Magic and Astrology

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The alphabetic system of Roman Lull’s magical figure. The central “A” represents the Trinity, the nine divisions of the outer circle, the Absoluta (first) and the Releta (second). Reproduced by permission of Fortean Picture Library.

Magic and Astrology

(religion, spiritualism, and occult)

Magic is the art of controlling events by occult (hidden) means. Astrology is not, in the proper sense of the term, magical, but such techniques as electional astrology—determining the best times to perform certain actions—border on magic. Traditional Western magic views astrology as providing insight into the occult forces that are playing on Earth at any given time, and a specialized form of electional astrology is utilized by magicians to determine the best times for performing particular rituals.

Much of the astrological lore associated with magic is focused on the days of the week, the planetary hours, and the gems and metals connected with the planets. Each of the traditional seven planets—the Sun, the Moon, Mars, Mercury, Jupiter, Venus, and Saturn—rules, in sequence, the seven days of the week. A similar relationship exists between the planets and the hours of the day. Magicians utilize these relationships and other traditional associations with the planets by, for example, performing rituals to gain love on Friday (“Venusday”) during an hour ruled by Venus (the planet of love), performing rituals to gain money on Thursday (“Jupiterday”) during an hour ruled by Jupiter (the planet of wealth), and so forth.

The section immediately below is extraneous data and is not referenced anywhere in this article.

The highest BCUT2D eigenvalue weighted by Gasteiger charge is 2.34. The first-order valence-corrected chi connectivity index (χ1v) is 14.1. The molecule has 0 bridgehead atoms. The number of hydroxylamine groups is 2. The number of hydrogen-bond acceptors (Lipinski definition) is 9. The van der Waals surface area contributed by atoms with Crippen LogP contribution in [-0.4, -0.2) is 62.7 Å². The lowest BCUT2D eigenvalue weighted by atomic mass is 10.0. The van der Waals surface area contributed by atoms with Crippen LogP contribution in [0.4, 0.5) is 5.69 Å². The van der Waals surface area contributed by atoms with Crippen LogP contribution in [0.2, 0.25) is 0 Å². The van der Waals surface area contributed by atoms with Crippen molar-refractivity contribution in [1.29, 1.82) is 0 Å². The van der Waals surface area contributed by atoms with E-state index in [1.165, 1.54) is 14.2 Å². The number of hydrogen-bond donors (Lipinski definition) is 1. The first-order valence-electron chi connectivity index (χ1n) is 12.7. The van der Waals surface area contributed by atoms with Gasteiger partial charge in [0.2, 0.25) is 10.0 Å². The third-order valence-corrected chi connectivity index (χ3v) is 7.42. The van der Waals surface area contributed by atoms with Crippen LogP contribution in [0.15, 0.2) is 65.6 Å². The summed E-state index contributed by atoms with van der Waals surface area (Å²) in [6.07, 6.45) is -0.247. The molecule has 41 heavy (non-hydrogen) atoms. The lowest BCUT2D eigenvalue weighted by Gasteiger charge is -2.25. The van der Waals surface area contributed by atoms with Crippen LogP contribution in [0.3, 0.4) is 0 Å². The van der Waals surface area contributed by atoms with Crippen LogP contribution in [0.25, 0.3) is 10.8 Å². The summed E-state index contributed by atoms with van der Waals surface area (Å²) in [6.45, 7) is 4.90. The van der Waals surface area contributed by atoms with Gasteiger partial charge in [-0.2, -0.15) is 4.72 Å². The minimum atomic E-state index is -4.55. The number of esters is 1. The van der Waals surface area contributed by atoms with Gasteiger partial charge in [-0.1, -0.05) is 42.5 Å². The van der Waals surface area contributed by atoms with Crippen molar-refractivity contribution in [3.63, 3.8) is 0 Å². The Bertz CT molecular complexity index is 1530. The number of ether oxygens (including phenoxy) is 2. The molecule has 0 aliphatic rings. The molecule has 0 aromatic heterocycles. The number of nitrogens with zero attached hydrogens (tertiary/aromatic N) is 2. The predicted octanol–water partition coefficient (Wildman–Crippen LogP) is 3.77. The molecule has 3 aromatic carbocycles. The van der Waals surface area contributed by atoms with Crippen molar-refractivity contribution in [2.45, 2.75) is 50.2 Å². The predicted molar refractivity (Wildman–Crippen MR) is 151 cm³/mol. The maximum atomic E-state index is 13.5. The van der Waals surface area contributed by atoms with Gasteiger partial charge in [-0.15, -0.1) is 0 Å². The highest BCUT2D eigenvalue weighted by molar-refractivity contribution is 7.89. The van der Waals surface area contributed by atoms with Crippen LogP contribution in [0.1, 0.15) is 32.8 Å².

Amulets, which are fabricated objects used as charms, are also constructed during days and hours associated with the task the amulet is intended to perform. Additionally, such objects are constructed from materials ruled by the relevant planet. In the above examples, for instance, an amulet designed to attract love might be constructed from copper (the metal traditionally associated with Venus), and an amulet intended to attract prosperity might be made from tin (associated with Jupiter).

Magicians who are competent astrologers also pay attention to the sign in which the relevant planet is placed, as well as the aspects the planet is making at the time of the ceremony. Thus, to once again take Venus as an example, a magician would wait until Venus was in a favorable sign (which, for Venus, would be Libra, Taurus, or Pisces) and favorably aspected (making harmonious aspects with other planets) before performing a love ritual or constructing a love amulet.


Cavendish, Richard. The Black Arts. New York: Capricorn Books, 1967.
Denning, Melita, and Osborne Phillips. Planetary Magick: The Heart of Western Magick. St. Paul, MN: Llewellyn Publications, 1989.
The Astrology Book, Second Edition © 2003 Visible Ink Press®. All rights reserved.
References in periodicals archive ?
"Pico on Magic and Astrology." Pico della Mirandola: New Essays.
Rabin offers a lucid exposition of Pico's knowledge of magic and astrology. She asserts the "strong effect on Renaissance natural philosophy" (178) of Pico's positive and negative attitudes towards magic and astrology in the Disputation against Divinatory Astrology: his integration of Kabbalah into the study of nature and the influence of his criticism of astrology on the later study of astronomy.
Theodor Zwinger's Theatrum vitae humanae was the turning point, as it compiled contradictory information about Zoroaster as Persia n, as king of the Bactrians, and as magician or inventor of magic and astrology. Zwinger also recorded the divergent accounts of this figure's historical identity -- all without any attempt at coherence.
Keith Thomas's discussion of both topics followed from his assumption that both magic and astrology were thrown onto the defensive by reformed Christianity and would eventually fall into disrepute as a result of the Protestant assault upon them.